4. The English Language Testing Service: The First Communicative Test, 1975-1989 . .
5. The International English Language Testing System, 1989-2016 . .
Section 3: Developing Language Tests for Other Purposes
6. Language Test Development in the 21st Century: The Return to a Product-Centred Approach . .
7. Conclusions and the Future . .
End Matter
Appendix 1: Overview of the Aptis Test Papers . .
Appendix 2: British Council Assessment Research Awards and Grants, 2013-2016 . .
References Authors :
Subject and Key Personnel Index . .

Reviews

This book further establishes the recent history of English language assessment as an exceptionally well-researched area in the developing field of applied linguistic historiography. Weir and O'Sullivan have marshalled a wealth of primary sources in expert fashion, and their account provides a detailed demonstration of the innovative role the British Council has played in this area in the past and is playing now again.
Dr Richard Smith, Warwick University

The book provides a valuable historical account of the prominent role played by the British Council in the development of language testing in the United Kingdom over the last seventy-five years. The argument is supported by an impressive array of oral and written contributions from many of the key players that appear in the history and by a thorough review of the evidence available from governmental and institutional archives. The book should inspire other examination boards and test developers around the world to write their own histories and provides an important point of reference for this.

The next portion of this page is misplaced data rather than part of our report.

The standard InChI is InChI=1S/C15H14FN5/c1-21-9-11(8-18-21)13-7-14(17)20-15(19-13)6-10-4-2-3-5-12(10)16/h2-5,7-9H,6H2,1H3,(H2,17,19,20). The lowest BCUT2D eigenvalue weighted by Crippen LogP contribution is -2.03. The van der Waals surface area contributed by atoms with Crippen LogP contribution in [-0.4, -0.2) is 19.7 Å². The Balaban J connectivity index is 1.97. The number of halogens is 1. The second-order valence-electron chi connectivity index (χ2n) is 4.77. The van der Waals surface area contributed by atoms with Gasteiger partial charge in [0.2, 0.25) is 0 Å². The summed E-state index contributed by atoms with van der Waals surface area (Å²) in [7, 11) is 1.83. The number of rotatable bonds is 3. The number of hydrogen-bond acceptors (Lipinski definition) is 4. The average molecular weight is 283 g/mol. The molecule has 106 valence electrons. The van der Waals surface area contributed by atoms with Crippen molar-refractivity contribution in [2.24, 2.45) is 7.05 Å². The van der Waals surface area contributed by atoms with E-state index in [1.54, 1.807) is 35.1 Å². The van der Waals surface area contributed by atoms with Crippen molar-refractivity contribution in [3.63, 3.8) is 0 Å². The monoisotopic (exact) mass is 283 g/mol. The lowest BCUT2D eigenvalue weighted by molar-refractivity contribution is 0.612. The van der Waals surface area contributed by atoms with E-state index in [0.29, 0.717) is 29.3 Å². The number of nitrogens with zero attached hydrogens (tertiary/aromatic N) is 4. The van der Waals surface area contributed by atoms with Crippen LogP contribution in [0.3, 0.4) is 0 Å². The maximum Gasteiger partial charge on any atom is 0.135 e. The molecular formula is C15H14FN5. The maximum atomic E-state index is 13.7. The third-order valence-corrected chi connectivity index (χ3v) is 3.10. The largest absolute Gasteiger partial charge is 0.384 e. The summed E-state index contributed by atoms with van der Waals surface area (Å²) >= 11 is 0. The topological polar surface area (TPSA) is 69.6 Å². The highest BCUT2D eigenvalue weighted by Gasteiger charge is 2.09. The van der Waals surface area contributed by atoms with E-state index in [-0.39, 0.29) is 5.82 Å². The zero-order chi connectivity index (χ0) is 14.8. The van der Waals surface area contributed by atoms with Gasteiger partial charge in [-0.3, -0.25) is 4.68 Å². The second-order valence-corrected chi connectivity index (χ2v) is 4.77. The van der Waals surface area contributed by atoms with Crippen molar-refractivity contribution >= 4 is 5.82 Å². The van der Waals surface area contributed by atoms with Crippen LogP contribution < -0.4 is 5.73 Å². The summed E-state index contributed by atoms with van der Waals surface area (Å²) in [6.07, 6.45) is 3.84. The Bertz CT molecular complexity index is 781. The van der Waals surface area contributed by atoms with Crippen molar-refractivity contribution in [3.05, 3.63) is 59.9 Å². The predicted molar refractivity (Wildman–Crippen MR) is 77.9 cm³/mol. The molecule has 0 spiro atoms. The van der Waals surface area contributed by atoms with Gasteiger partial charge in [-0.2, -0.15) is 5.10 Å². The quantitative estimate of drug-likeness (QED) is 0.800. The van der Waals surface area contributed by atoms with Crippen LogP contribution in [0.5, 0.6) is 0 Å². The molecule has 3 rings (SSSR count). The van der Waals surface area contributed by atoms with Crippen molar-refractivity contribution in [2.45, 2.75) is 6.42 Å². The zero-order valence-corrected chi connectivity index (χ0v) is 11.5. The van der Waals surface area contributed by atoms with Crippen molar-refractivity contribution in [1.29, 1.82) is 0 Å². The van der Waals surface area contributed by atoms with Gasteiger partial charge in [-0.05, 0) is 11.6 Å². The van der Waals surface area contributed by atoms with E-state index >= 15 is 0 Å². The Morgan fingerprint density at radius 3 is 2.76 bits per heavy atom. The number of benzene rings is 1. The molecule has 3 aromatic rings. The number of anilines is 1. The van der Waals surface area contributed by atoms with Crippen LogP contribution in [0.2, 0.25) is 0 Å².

Professor Yan Jin, Director, National College English Testing Committee of China

Based on in-depth interviews, extensive document analysis and insider perspectives, this volume is a must for any language tester's professional library.
Christine Coombe, TESOL President (2010-2013)

The book provides a valuable evidence-based account of the development of English language testing in the UK over the past 75 years as viewed through the lens of the varying roles the British Council played in assessing English on the global stage in that period. The reader is taken on an intriguing journey through the personnel, policies, strategies, social contexts, testing theories, and validation models that have shaped the British Council’s contribution to English language testing. Thanks to books such as this, other language testing organizations around the world can appreciate the value of learning from the past and might be inspired to innovate for the future.
Dr Jessica R W Wu, R&D Program Director
Language Training & Testing Center, Taiwan

Language testing professionals, in the UK especially, are steeped in historiographical publications that acknowledge the leadership and achievements of our predecessors. This current volume by Weir and O’Sullivan makes a significant contribution to that tradition. It offers an insightful account of the British Council’s longstanding, global engagement in English language testing. Also the enquiry into the problems, politics, and solutions devised for creating, spreading, and maintaining the British Council testing programs offers lessons for modern-day practices.
Professor Micheline Chaloub-Deville, Professor, Educational Research Methodology,
University of North Carolina at Greensboro. President International Language Testing
Association (ILTA).